The report gains significance as previous reports from Ars Technica noted the decrease in battery life of notebooks as a major issue while upgrading from OS X Lion to OS X Mountain Lion. Ars Technica noted a 38 percent decrease in battery life following the upgrade.
A study conducted by Mac Observer notes that the second version of Mountain Lion OS X 10.8.2, also the current beta version that is well into testing, completely restores battery life of notebook to OS X Lion levels. This resulted in approximately 380 minutes of power under testing protocol, compared to 260-275 minutes under OS 10.8 and 280-300 minutes under OS X 10.8.1, MacRumors has reported.
Quoting Mac Observer's study results, a statement on MacRumors read: "Just as we saw in our previous tests, the upgrade to 10.8 Mountain Lion decreased battery life significantly, by about 1 hour and 45 minutes, or 30 percent. The upgrade to 10.8.1 restored about 30 minutes of battery life for our MacBook Pro, an improvement for sure, but not nearly enough to regain lost ground."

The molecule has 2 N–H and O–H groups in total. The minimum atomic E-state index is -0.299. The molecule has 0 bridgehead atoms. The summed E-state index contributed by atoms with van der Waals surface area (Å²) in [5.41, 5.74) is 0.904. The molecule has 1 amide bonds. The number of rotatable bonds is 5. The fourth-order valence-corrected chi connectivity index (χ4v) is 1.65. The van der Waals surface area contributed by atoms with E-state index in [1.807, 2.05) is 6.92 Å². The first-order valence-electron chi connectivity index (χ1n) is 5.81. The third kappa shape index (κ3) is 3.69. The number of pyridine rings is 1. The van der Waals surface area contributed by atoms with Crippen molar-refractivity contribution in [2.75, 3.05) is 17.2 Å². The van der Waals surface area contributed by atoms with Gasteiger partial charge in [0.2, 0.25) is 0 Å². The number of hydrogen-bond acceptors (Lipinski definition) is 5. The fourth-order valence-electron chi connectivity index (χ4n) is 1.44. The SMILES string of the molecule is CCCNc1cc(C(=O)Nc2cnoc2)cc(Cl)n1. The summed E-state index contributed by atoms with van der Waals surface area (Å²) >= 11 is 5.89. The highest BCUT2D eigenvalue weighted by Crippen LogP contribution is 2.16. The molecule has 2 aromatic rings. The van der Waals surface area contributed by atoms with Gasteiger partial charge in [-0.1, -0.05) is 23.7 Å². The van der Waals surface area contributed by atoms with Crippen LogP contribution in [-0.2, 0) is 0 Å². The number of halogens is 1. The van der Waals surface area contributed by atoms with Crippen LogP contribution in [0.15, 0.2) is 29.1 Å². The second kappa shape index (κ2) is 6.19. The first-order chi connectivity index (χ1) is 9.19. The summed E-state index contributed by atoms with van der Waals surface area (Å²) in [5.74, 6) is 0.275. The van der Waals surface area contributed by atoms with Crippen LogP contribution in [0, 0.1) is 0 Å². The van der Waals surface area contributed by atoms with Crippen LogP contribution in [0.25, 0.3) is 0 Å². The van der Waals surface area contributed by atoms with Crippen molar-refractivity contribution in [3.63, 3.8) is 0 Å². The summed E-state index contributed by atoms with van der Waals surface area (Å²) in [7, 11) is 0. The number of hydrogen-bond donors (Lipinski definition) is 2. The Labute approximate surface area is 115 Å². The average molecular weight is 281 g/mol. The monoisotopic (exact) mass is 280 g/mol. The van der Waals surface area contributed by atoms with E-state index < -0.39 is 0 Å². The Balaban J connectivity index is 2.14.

"The big change came with 10.8.2, which is still undergoing developer testing. Using the latest build, 12C35, we saw a tremendous increase in battery life, to the point where running time was a few minutes longer than even that of 10.6.8."
It is to be noted that not all notebook users have experienced significant battery life reductions with OS X Mountain Lion and it is unclear what the root cause of the issue is, Mac Rumors has noted, adding that OS X 10.8.2 may resolve all battery life issues on the impacted notebooks.
Earlier, too, batter life of notebooks became a discussed topic after the introduction of OS X Lion, which was apparently resolved with the release of OS X 10.7.3, six months after the debut of OS X Lion, Mac Rumors stated.
Mountain Lion Adoption Crosses 10 Percent After First Month
In another related development, Chitika Insights, the research arm of ad firm Chitika that monitors and analyzes web traffic across its network, noted that Mountain Lion usage constituted 10.3 percent of all Mac-based desktop impressions.
This was significant as it seemed to be on track to outperform predecessor OS X Lion, which had taken three months to reach 14% of total Mac OS X traffic, Chitika stated.